The second movement, ‘Winter Sky’, opens with a haunting piccolo solo, continued by solo violin, clarinet, oboe, and muted trumpet. As the orchestral soloists pass the melody around, the other instruments provide a colourful and atmospheric accompaniment. The orchestral texture later fills out with multi-layered polyphony, yet the movement remains calm and contemplative. For the ending, the already slow tempo becomes even slower as the piano emerges from the background with a ‘sky-high’ melody repeating a few notes in changing permutations, over expressive string glissandos and the sound of chimes, bowed vibraphone, and crotales.

We come back to earth with the energetic final movement, titled ‘Hunter’. It is a study in perpetual motion - or almost, since the fast motion is repeatedly interrupted by short mysterious episodes in a slow tempo. The third such interruption, more extended than the first two, momentarily recalls the second movement, before the music returns to its former dynamic and joyful self. The excitement grew grows apace, but as the tempo increases, the volume decreases. More and more instruments drop out, and by the end, Orion has once again assumed his position on the night firmament.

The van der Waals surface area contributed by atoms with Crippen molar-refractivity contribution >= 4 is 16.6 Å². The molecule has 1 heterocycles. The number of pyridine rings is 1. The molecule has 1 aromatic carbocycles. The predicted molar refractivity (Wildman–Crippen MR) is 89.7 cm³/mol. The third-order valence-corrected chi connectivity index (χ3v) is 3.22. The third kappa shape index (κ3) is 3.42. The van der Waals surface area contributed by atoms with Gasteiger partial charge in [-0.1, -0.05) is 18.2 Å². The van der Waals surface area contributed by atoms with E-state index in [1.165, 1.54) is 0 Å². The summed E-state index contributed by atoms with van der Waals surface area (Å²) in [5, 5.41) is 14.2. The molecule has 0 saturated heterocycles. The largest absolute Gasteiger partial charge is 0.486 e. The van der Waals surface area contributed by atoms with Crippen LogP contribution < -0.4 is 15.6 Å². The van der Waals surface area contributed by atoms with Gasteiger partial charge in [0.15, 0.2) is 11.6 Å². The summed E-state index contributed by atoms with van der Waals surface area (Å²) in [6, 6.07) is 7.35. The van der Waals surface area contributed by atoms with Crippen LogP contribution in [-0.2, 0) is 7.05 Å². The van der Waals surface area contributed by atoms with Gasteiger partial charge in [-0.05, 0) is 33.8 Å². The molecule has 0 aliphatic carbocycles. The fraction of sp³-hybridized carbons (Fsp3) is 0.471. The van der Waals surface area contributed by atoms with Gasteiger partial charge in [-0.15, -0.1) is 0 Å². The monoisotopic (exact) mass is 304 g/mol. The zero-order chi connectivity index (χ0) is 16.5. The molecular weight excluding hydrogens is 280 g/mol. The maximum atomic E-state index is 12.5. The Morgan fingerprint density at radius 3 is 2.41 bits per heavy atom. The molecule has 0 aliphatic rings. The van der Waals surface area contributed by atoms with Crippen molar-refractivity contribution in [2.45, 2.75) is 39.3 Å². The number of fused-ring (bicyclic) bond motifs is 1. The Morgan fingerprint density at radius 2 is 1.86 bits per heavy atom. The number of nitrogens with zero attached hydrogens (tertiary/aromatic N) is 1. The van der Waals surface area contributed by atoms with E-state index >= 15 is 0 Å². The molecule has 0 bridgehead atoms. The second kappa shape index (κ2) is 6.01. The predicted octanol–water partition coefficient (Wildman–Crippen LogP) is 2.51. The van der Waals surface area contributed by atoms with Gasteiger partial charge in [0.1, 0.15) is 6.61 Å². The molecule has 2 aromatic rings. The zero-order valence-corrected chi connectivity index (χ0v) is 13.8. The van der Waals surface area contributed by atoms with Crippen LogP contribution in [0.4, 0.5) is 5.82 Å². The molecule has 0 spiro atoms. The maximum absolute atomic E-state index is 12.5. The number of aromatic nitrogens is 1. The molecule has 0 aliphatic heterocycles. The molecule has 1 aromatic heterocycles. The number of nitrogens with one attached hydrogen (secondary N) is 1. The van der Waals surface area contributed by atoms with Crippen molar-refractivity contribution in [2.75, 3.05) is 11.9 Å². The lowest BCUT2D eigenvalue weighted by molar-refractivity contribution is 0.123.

Peter Laki on behalf of the Cleveland Orchestra 2002

Preview the score

  • Ensemble
    BBC Symphony Orchestra
    Jukka-Pekka Saraste
    Warner Classics:
  • Ensemble
    Orchestre de Paris
    Karita Mattila; Anssi Karttunen
    Christoph Eschenbach
  • Ensemble
    Los Angeles Philharmonic
    Anu Komsi (soprano), Riikka Rantanen (contralto), Petri Alanko (alto flute), Anssi Karttunen (cello), Petteri Salomaa (baritone), John Storgards (violin), Pia Freund (soprano), Gabriel Suovanen (baritone), Karita Mattila (soprano)
    Esa-Pekka Salonen
  • 20 MAR 2020
    Konserthuset Stockholm, Sweden
    Swedish Radio Symphony Orchestra
    Klaus Mäkelä, conductor

    Other Dates:
    21 March - Berwaldhallen, Stockholm, Sweden